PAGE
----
‘She’s always smiling… she’s my wife, the superwoman’ – Mother-of-two battling motor neurone disease
When Stephanie Moody was diagnosed with motor neurone disease, she was devastated. Her husband Norman tells Joy Orpen their passionate hope is that, one day, a cure will be found for this life-limiting condition
Stephanie Moody (nee Whittle) grew up on a farm in Clonsast, a pretty but remote townland near Portarlington, Co Laois.
It was an idyllic childhood, given she had loving parents, the run of the family farm and the company of six brothers and sisters.
However, looming over them was a dark cloud: Cecil Whittle, one of Stephanie’s uncles, passed away on June 17, 1974, the very day she was born. He (and Fred, one of his brothers) died from motor neurone disease (MND), a progressive neurological condition that attacks the motor neurones, or nerves, in the brain and spinal cord.
But given that there is a genetic link in only 15pc of cases, the matter was relegated to the back of the minds of family members, leaving them free to get on with their daily lives. After school, Stephanie trained as a childminder. She then worked as a nanny for various local families. In time, she met Norman Moody, a forestry worker, and they fell in love.
Norman remembers those early days. “I loved her smile and sense of humour – and still do,” he says. They married and have two children, Lauren (19) and Dean (16) and live in an immaculate, comfortable, artistic bungalow, not far from the farmhouse where Stephanie grew up; her mother, Rita Whittle, still lives there.
There is no doubt whatsoever that the Moody family is a loving and united one. Which is just as well, because four years ago, things started to go very wrong. At the time, they were preparing to celebrate Stephanie’s 40th birthday. That’s when she noticed a weakness in her hand and a twitching in her arm. So she went to her doctor and mentioned that two of her uncles had died from MND. “The initial tests, including an MRI scan, failed to get to the bottom of the problem,” explains Norman. “So we went ahead with the birthday party for Stephanie anyway, without mentioning our concerns to anyone.”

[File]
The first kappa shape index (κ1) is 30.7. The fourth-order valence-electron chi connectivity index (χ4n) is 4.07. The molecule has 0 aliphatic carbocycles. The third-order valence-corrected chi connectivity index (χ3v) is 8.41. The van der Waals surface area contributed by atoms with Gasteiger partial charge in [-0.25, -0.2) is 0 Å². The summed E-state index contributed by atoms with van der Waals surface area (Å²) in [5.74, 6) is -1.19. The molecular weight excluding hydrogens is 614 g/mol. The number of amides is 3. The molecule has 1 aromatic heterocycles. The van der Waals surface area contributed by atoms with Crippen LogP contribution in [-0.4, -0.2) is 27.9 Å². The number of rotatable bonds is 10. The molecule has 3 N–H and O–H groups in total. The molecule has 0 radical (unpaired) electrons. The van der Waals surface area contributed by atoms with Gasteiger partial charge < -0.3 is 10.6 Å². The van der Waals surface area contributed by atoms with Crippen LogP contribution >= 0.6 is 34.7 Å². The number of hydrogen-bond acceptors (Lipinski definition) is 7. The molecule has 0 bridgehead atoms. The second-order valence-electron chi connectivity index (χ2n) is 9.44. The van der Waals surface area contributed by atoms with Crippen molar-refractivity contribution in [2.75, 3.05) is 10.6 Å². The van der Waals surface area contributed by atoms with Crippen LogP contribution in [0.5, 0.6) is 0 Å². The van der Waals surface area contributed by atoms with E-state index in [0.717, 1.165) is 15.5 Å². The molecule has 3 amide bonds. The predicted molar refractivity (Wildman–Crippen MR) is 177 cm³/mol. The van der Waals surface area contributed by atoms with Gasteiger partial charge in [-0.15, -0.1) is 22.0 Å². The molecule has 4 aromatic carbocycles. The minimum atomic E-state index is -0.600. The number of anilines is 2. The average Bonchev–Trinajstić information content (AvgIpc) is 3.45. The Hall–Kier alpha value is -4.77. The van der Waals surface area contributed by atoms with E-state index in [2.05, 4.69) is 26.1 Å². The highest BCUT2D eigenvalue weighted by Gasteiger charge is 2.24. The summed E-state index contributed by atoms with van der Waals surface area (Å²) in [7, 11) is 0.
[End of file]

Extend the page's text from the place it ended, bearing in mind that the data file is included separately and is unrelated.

In September 2014, Stephanie had further tests, and finally a diagnosis of MND was confirmed by a renowned consultant neurologist in Dublin. When asked about that terrifying diagnosis, Stephanie can only shake her head slightly, her lips quiver, while tears run down her soft, pink cheeks.
She tries to explain what effect that pronouncement had on her, but the words she utters are difficult to decipher – already MND has robbed her of the ability to speak clearly. Norman explains that it was a very difficult time for everyone involved. Stephanie’s much-loved dad had died the year before, while their daughter was in the throes of her Junior Cert year.
“We couldn’t tell Lauren immediately,” explains Norman. But a time did come when they had no option but to break the news to both children that, in all likelihood, their mother’s time on this Earth would be cruelly cut short. Norman says it was “shockingly hard”, the most heartbreaking thing they have ever had to do. But after that, Stephanie soldiered on, and managed to keep things mostly under control until May 2017, when she had a bad fall.
“She fractured her jaw and lost some teeth,” explains Norman. “She was taken to hospital in Tullamore and then she was referred to Dublin for specialist treatment.” The upshot of all that was that Stephanie had to become a wheelchair user, while it also became clear that modifications would have to be made to the house. Ramps front and back were needed, while the two bathrooms needed to be made accessible. All of this cost a good deal of money.
“The council would probably have agreed to make those changes,” says Norman, “but because they don’t have enough funds, we’d still be waiting for the work to be done, and we just didn’t have that time.”
According to Maeve Leahy of the Irish Motor Neurone Disease Association (IMNDA), there are currently 370 people in Ireland living with the condition. “MND is often referred to as the 1,000-day disease, as most people die within 1,000 days of symptom onset,” she explains. “At the IMNDA, we strive to ensure that each individual member receives the care and support they require to live as active, independent citizens.”
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